It is, in my view, imperative that the Leafs entrust an experienced and dispassionate hockey executive with these complex arrangements. Sadly for fans of the team, it cannot happen with ownership and management rolling in dough and lounging in easy chairs after every playoff disappointment; always taking the path of least resistance.

As such, there are likely darker days ahead, a la Calgary, for the NHL’s most–resilient followers.


With the passing, on Tuesday, of Larry Jeffrey at age 81, there are now eight surviving members in the above photo of the 1967 Stanley Cup–champion Maple Leafs.

Still with us (age in brackets) are Brian Conacher (80), Ron Ellis (77), Peter Stemkowski (78), Mike Walton (77), Dave Keon (82), Frank Mahovlich (84), Bob Baun (85) and Bob Pulford (86).

Gone are Jeffrey, Bob Haggert (trainer), Milan Marcetta, Jim Pappin, Aut Erickson, Marcel Pronovost, Allan Stanley, Eddie Shack, Tom Naylor (assistant trainer), Johnny Bower, Larry Hillman, Red Kelly, Tim Horton, Terry Sawchuk, Punch Imlach (GM/coach), George Armstrong (captain), John Bassett, Stafford Smythe, Harold Ballard (owners), King Clancy (assistant GM).


19 comments on “Why The Leafs Need A Different GM

  1. Wow, pretty harsh analysis of the GM. Guess what… good teams are made up of good players who get paid well because they’re good; and the more good players you have the better chance you have of winning the Cup. As the Matthews, Marner & Nylander contracts expire, they’re going to get (and deserve) even more based on their performance and stats. It’s like you forgot Matthews is a Hart trophy winner, Marner is an elite playmaker and Nylander will be considered undervalued if he repeats as a 30+ goal scorer in the remaining years of the contract. Would you prefer the contracts of Toews, P. Kane, Karlson, Price, Seguin, Benn, Doughty, Kopitar based on their recent play? Remember, 31 out of 32 GMs are failures every year. You seem to expect the best of all worlds from the GM when it ultimately comes down to how the players perform. Let him do his job!

    1. Howard is spot on here. Jim Collins wrote a great management book called Good to Great. It should be a mandatory read for every executive at MLSE. The premise is about what makes certain high performing companies outperform their peers. It provides insight as to why some companies make the “leap” and others don’t. Jim posits that “good is the enemy of great”, and that is the EXACT malaise that MLSE has. Brendan has allowed himself and Kyle to continually rest on “good” and fail to act and do what is necessary to become “great”. Few people or organizations make the leap to great because they accept good as “good enough”. I would wager a large sum that Masai Ujiri has read this book. The hockey side of MLSE is wasting a golden opportunity. A group read of this exceptional book would push them all to realize that action must be taken now to tweak this team to move it from good to great. If not, good simply won’t get this team to the promised land.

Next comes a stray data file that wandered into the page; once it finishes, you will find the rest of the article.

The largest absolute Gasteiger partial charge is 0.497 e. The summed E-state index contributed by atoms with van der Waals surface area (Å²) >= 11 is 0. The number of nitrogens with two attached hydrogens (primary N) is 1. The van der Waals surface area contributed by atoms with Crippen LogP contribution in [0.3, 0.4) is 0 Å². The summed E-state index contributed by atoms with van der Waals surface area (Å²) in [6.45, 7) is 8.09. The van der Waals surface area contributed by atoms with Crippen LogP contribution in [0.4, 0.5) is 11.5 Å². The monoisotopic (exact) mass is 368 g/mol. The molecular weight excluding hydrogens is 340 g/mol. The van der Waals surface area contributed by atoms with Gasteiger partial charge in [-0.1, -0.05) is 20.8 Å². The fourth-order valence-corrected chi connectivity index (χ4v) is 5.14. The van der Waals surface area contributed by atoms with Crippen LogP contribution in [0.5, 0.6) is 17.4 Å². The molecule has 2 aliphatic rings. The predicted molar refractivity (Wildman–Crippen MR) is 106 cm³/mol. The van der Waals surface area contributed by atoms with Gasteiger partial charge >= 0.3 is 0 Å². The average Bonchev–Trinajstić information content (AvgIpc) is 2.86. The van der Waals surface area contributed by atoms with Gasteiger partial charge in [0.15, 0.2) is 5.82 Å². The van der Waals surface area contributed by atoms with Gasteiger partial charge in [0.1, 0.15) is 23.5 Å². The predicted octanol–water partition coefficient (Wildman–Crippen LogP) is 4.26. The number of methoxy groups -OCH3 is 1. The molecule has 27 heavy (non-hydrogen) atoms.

1. Great book and you are spot on. There are some really good comments in this forum but I’m still stunned that the majority of Leaf fans are willing to give Dubas & a Shanny their 7th free pass!! These guys stubbornly think they are smarter than everyone else even though they’re in year 7 of the 5 year rebuild. Our system is depleted … full of small players unattractive to other teams. Dubas has to go before he trades Knies to fix another one of his mistakes.
        Masai recognized a bold move was needed to be great and he pulled the trigger on Kawhi. This “experiment” should be over and get a professional GM who is worthy of representing this treasured franchise.
        Most of this team is now cobbled together annually with cheap misfit toys. Very sad.

    2. Toews, Kane… seriously< They won Cups. Shanahan also needs to be shown the door for letting this happen.

    3. Kane, Toews, Seguin, Doughty and Kopitar all have Stanley Cops. Big difference. They performed like the stars they are when required, unlike Toronto.

  2. Dubas has to use his first round draft pick to find
    talent for the leafs, not to sweeten the pot to move out a bad contract. Also with all of the money MLSE has, could they please hire someone that knows about goaltending. They might as well put the goaltender’s name on the back of his sweater with velcro, every year we have a new saviour.

  3. Dubas should have traded Nylander during the sit out. Instead Dubas capitulated and all potential since then has been lost.
    Maybe the team is not as good as everyone thinks since many regular season games are nothing more than shinny.

    Realize that you will lose the trade if you deal Nylander. All GM’s know who he is and his much talked about shortcomings Unfortunately regular season talent doesnt transmit to playoffs. Plus the same players who wouldnt play for Babcock will mope and whine because a top four player was dealt.